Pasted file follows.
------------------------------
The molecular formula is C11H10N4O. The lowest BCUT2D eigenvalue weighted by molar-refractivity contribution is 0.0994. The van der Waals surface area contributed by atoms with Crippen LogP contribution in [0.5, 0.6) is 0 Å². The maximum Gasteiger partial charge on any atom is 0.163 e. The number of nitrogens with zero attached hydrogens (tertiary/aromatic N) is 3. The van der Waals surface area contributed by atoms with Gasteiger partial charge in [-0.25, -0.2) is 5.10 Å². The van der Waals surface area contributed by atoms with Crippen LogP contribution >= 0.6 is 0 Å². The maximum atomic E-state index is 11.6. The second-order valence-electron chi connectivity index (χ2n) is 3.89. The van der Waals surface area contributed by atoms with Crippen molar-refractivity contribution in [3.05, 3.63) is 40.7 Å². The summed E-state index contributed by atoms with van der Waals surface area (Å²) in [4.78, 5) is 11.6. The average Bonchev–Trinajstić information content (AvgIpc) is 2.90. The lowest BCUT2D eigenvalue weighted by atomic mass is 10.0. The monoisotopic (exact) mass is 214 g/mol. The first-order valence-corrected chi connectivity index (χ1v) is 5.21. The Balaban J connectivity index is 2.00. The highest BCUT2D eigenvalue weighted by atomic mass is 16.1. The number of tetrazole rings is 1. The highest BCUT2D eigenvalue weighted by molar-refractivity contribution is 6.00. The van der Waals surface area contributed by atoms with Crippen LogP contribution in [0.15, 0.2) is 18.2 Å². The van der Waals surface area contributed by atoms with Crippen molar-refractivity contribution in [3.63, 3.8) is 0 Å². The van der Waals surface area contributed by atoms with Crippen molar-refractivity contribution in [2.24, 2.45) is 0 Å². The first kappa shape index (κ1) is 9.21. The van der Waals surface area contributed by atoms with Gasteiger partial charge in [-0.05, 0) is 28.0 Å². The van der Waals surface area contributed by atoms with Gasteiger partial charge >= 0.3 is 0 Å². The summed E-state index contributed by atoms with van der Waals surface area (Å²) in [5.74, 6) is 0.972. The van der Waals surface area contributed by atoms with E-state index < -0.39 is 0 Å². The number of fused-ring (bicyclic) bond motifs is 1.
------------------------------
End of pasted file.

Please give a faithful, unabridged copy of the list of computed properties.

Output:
The molecular formula is C11H10N4O. The lowest BCUT2D eigenvalue weighted by molar-refractivity contribution is 0.0994. The van der Waals surface area contributed by atoms with Crippen LogP contribution in [0.5, 0.6) is 0 Å². The maximum Gasteiger partial charge on any atom is 0.163 e. The number of nitrogens with zero attached hydrogens (tertiary/aromatic N) is 3. The van der Waals surface area contributed by atoms with Gasteiger partial charge in [-0.25, -0.2) is 5.10 Å². The van der Waals surface area contributed by atoms with Crippen LogP contribution >= 0.6 is 0 Å². The maximum atomic E-state index is 11.6. The second-order valence-electron chi connectivity index (χ2n) is 3.89. The van der Waals surface area contributed by atoms with Crippen molar-refractivity contribution in [3.05, 3.63) is 40.7 Å². The summed E-state index contributed by atoms with van der Waals surface area (Å²) in [4.78, 5) is 11.6. The average Bonchev–Trinajstić information content (AvgIpc) is 2.90. The lowest BCUT2D eigenvalue weighted by atomic mass is 10.0. The monoisotopic (exact) mass is 214 g/mol. The first-order valence-corrected chi connectivity index (χ1v) is 5.21. The Balaban J connectivity index is 2.00. The highest BCUT2D eigenvalue weighted by atomic mass is 16.1. The number of tetrazole rings is 1. The highest BCUT2D eigenvalue weighted by molar-refractivity contribution is 6.00. The van der Waals surface area contributed by atoms with Crippen LogP contribution in [0.15, 0.2) is 18.2 Å². The van der Waals surface area contributed by atoms with Crippen molar-refractivity contribution in [3.63, 3.8) is 0 Å². The van der Waals surface area contributed by atoms with Crippen molar-refractivity contribution in [2.24, 2.45) is 0 Å². The first kappa shape index (κ1) is 9.21. The van der Waals surface area contributed by atoms with Gasteiger partial charge in [-0.05, 0) is 28.0 Å². The van der Waals surface area contributed by atoms with Gasteiger partial charge >= 0.3 is 0 Å². The summed E-state index contributed by atoms with van der Waals surface area (Å²) in [5.74, 6) is 0.972. The van der Waals surface area contributed by atoms with E-state index < -0.39 is 0 Å². The number of fused-ring (bicyclic) bond motifs is 1.